Chapter 1 - The importance of chemical toxicants in Water, Sanitation, and Hygiene (WASH) provision

1.4 The origins of biochar water treatment

Aqueous Solutions’ world headquarters, circa 2007.

Once upon a time, in an adobe mud hut in Thailand…

The entire concept of biochar water treatment traces back to a question that I was asked by members of a farming community in northern Thailand in late 2006. Their farm is called Pun Pun, Thai for “Thousand Varieties,” a name signifying their mission to conserve traditional vegetable, fruit, and rice strains. Specifically, the folks of Pun Pun wanted to know if charcoal (the term biochar had not gained popularity yet) could be used to remove pesticides from drinking water. 

It was their idea, not mine. Charcoal has been used to treat drinking water for thousands of years in Thailand and elsewhere. This practice is still widely used today – particularly in rural areas of major charcoal-producing countries such as Brazil, India, China, and throughout South-East Asia[54]. Even the Sanskrit ‘Ousruta Sanghita’ written around 2,000 BCE states, ‘It is good to keep water in copper vessels, to expose it to sunlight, and filter through charcoal’[55]. 

However, when this project landed in my lap in December 2006, no research existed on whether this ancient water treatment method would work on modern synthetic chemical pollutants like pesticides. Over the next several months, during my days off from work on the farm I would bicycle into Chiang Mai and spend long hours in internet cafes (this was before widespread mobile internet access) doing research online. Using a “borrowed” login I was able to access Web of Science and the peer-reviewed literature through the University of California library system. I found that, while no research had yet taken place on the use of charcoal or biochar as a pesticide adsorbent, there was a wealth of literature on the use of activated carbon for this purpose. I reasoned that, since charcoal and activated carbon are both made by carbonizing biomass (or coal, in the case of many activated carbons) into a porous graphite-like material, they might have similar properties for adsorbing organic compounds such as pesticides. During each internet café session I downloaded dozens of activated carbon research papers. I bicycled back to the farm with the stacks of papers and read them hungrily in my thatch-roofed adobe mud hut.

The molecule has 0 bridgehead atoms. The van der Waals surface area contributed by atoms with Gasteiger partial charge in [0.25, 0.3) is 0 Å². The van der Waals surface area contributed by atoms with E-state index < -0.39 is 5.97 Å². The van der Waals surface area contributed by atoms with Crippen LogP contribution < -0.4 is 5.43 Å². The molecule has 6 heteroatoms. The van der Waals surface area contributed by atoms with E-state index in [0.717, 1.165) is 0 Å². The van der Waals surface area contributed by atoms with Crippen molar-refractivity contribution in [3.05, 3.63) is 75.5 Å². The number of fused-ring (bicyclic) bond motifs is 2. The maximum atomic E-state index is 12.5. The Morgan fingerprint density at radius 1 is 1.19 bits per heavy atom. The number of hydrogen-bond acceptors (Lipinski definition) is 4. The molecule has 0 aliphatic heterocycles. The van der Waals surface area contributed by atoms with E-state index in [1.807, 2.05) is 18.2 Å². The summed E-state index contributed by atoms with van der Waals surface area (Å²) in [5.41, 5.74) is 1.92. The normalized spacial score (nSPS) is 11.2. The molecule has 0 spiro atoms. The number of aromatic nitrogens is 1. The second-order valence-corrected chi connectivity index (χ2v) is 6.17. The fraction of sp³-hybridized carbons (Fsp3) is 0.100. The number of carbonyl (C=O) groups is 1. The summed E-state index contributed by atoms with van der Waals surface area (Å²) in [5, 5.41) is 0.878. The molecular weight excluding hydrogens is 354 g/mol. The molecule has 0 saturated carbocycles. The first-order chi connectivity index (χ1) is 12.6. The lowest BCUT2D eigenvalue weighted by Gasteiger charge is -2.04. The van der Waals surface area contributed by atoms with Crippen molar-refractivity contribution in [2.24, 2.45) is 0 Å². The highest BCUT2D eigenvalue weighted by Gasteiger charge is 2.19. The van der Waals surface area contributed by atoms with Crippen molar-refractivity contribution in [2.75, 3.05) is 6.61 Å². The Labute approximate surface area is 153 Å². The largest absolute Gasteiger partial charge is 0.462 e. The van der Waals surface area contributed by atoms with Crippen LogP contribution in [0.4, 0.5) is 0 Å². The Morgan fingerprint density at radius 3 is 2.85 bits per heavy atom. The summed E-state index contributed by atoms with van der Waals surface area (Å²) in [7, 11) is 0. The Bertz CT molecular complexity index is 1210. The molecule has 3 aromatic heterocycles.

I was determined to help Pun Pun meet their community’s need for safe drinking water in a self-reliant manner. (In addition to agrobiodiversity conservation, promoting local self-reliance is a mainstay of their mission.) Though Pun Pun is an organic farm, most farms throughout the region are not. Thai farmers generally have high awareness that pesticides can be dangerous to human health and the environment. However, many farmers have been lured into debt by global agribusiness companies, and so feel compelled to use chemical-intensive methods for growing export crops in order to service their debts. (For example, a 2011 survey of 295 farmers across 12 villages in the highlands of northern Thailand found that 97% of farms relied on synthetic pesticides for pest management[56].) My first questions were, What kinds of chemicals were being used? How harmful are those chemicals? Are they likely to impact drinking water sources? In other words, are Pun Pun’s concerns about harmful pesticides in their water justified? If this wasn’t really a problem then there was no sense in inventing an entirely new method for water treatment in low-resource settings.